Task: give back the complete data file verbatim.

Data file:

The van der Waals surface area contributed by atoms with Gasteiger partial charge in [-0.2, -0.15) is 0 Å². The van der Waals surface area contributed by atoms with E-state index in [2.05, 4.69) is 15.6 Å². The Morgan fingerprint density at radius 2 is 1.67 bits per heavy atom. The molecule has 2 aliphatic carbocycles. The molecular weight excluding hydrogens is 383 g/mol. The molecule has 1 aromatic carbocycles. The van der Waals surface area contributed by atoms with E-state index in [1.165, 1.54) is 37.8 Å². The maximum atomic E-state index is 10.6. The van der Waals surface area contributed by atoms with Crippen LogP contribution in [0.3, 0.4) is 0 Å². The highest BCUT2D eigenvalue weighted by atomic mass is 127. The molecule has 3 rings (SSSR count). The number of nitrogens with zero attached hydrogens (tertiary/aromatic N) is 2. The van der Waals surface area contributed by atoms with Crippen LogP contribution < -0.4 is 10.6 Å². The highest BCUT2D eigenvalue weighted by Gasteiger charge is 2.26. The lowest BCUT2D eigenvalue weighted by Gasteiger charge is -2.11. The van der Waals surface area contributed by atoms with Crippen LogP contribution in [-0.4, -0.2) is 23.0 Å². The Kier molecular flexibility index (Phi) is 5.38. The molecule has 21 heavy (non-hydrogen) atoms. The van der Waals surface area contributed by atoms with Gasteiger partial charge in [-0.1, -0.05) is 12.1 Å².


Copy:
The van der Waals surface area contributed by atoms with Gasteiger partial charge in [-0.2, -0.15) is 0 Å². The van der Waals surface area contributed by atoms with E-state index in [2.05, 4.69) is 15.6 Å². The Morgan fingerprint density at radius 2 is 1.67 bits per heavy atom. The molecule has 2 aliphatic carbocycles. The molecular weight excluding hydrogens is 383 g/mol. The molecule has 1 aromatic carbocycles. The van der Waals surface area contributed by atoms with E-state index in [1.165, 1.54) is 37.8 Å². The maximum atomic E-state index is 10.6. The van der Waals surface area contributed by atoms with Crippen LogP contribution in [0.3, 0.4) is 0 Å². The highest BCUT2D eigenvalue weighted by atomic mass is 127. The molecule has 3 rings (SSSR count). The number of nitrogens with zero attached hydrogens (tertiary/aromatic N) is 2. The van der Waals surface area contributed by atoms with Crippen LogP contribution < -0.4 is 10.6 Å². The highest BCUT2D eigenvalue weighted by Gasteiger charge is 2.26. The lowest BCUT2D eigenvalue weighted by Gasteiger charge is -2.11. The van der Waals surface area contributed by atoms with Crippen LogP contribution in [-0.4, -0.2) is 23.0 Å². The Kier molecular flexibility index (Phi) is 5.38. The molecule has 21 heavy (non-hydrogen) atoms. The van der Waals surface area contributed by atoms with Gasteiger partial charge in [-0.1, -0.05) is 12.1 Å².